If you watch any show from the ‘90s the weirdest part is always seeing actors who went on to become famous. Unless you’re watching Star Trek: The Next Generation, then the weirdest part is that episode where they all get horny. Anyway, Buffy the Vampire Slayer and Angel are loaded with fresh-faced actors who eventually went on to varying levels of success: Seth Green, Amy Adams, Jeremy Renner, Wentworth Miller and Kal Penn among others.
That’s all super interesting, but what is less interesting but fairly untrodden ground for a listicle are the writers and directors behind the scenes and what they’ve gone on to accomplish.
The creator of the Buffy Universe has had a steady career before and after the series. His cult-classic series Firefly led to his first big-screen directorial gig with Serenity. He also went on to create the TV series Dollhouse and the web series Dr. Horrible’s Sing-Along Blog. His biggest success since Buffy the Vampire Slayer has been with the Marvel Cinematic Universe, writing and directing both The Avengers and The Avengers: Age of Ultron.
Jane Espenson was an important voice on Buffy and it shows in her work after the series ended. She’s written and produced for many popular or important television series, including Battlestar Galactica, Game of Thrones, The O.C. and Gilmore Girls. My personal favourite credit of hers is writing for the criminally underseen Andy Richter series called Andy Barker, P.I. Espenson is currently a writer and producer on Once Upon a Time.
Drew Goddard has had an extremely successful post-Buffy career. He started out as a staff writer on the show before moving on to other hit series like Lost and Alias. His big breakout was his film work. He wrote the screenplay for Cloverfield, produced by J.J. Abrams. He directed Cabin in the Woods, co-writing it with Joss Whedon. He also wrote and produced Ridley Scott’s The Martian and is writing the upcoming Deadpool sequel.
Tim Minear has worked steadily in television since the ‘90s, working on episodes of The X-Files and Lois and Clark: The New Adventures of Superman before joining the Angel crew for several seasons. His biggest street cred comes from working on short-lived cult classics like Firefly, Drive, Terriers and Wonderfalls. Minear has more recently worked on several seasons of American Horror Story and is currently a writer and executive producer for Ryan Murphy’s Feud.
Dipping his toes into both Buffyverse series, Greenwalt wrote and directed a number of Buffy and Angel episodes. He eventually moved on to similar supernatural procedurals with one season series like Surface and Moonlight before co-creating the stealthily successful Grimm.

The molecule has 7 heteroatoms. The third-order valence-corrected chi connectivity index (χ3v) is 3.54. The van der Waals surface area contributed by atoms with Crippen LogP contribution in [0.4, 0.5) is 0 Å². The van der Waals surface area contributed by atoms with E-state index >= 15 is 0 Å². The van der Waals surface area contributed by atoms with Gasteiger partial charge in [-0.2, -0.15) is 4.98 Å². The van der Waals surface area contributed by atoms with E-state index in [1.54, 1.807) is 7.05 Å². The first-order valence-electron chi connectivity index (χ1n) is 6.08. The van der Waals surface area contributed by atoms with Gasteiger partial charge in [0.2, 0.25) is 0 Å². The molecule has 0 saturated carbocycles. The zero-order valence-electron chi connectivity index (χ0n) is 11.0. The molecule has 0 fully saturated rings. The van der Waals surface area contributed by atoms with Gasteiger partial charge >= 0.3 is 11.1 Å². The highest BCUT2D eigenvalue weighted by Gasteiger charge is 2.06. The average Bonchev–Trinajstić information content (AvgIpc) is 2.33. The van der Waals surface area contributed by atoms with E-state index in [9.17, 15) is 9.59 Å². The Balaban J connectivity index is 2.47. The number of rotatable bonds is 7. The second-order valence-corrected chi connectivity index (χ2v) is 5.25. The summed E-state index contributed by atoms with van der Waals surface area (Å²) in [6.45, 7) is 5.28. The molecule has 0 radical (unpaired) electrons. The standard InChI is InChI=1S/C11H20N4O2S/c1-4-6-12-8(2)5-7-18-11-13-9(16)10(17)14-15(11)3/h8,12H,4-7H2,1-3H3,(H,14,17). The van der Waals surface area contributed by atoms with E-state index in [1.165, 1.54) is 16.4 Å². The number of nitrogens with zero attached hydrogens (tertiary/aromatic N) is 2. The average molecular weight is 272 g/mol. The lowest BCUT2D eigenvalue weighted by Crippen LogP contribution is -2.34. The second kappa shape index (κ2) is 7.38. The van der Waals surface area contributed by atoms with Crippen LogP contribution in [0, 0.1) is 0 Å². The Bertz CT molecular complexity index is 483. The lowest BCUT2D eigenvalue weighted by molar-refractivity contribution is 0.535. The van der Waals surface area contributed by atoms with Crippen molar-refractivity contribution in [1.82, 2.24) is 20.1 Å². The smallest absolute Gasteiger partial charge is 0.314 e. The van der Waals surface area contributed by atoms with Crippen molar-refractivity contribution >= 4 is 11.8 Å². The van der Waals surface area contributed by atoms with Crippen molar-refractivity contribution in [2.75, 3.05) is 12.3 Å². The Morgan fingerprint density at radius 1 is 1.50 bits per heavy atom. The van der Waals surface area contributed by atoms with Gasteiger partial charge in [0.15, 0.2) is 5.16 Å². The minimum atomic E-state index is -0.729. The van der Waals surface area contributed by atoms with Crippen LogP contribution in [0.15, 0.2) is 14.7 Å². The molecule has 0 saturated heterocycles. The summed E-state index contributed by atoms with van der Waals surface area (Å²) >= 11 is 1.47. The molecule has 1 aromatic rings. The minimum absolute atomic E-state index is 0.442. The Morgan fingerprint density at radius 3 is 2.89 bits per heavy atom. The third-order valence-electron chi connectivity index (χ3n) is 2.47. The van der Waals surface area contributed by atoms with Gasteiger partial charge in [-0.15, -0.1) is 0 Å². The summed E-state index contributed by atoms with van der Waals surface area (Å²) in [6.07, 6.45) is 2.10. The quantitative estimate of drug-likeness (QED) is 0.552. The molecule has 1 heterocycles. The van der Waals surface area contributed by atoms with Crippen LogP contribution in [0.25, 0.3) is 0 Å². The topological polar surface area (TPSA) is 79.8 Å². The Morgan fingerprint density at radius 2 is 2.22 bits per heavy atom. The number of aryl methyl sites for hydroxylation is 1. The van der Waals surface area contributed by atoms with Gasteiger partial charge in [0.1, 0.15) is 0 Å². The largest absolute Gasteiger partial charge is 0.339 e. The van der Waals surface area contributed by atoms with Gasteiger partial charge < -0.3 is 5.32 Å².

Steven S. DeKnight
Steven S. DeKnight was a teen show stalwart, working on Buffy, Angel and Smallville before moving on to become an extremely in-demand writer, producer and creator. He was the driving force behind the underrated Spartacus TV show and was the showrunner for the first season of Marvel’s Daredevil. He’s currently directing Pacific Rim: Uprising, the sequel to Guillermo Del Toro’s Pacific Rim.
Clearly a man who loves his genre television, Doug Petrie’s resume post-Buffy is filled with them. He’s written for The 4400, Tru Calling and Pushing Daisies. Petrie also worked on popular series like CSI: Crime Scene Investigation and American Horror Story. His latest work is a writer and producer for Marvel’s Daredevil and the upcoming “Netflix Avengers” series, The Defenders.
Drew Z. Greenberg
Post-Buffy the Vampire Slayer work for Drew Z. Greenberg includes episodes of Smallville, The O.C., Warehouse 13, Dexter and even an episode of Joss Whedon’s Firefly. His highest profile work so far has been as a writer and producer on Arrow and the Whedon-approved Marvel’s Agents of S.H.I.E.L.D.
Shawn Ryan is probably known more now for fantastic, prestige cop shows rather than genre fare. Which is understandable. He created and ran the series The Shield, one of the best shows of all time, as well as Terriers, one of the most egregious “cancelled-too-soon” series of all time. But Ryan definitely lets his genre roots show in the one-season series The Last Resort and the current, time-traveling procedural, Timeless.
A cult icon well before Buffy the Vampire Slayer thanks to creating The Tick, Ben Edlund has written and produced a wide number of television shows. He worked on Firefly, The Venture Bros., Supernatural, Star Wars: The Clone Wars and Gotham. Currently he’s getting another shot at a live action Tick series courtesy of Amazon’s streaming service.
So apparently Sean Astin AKA Mikey from The Goonies AKA Samwise Gamgee directed an episode of Angel. That’s weird.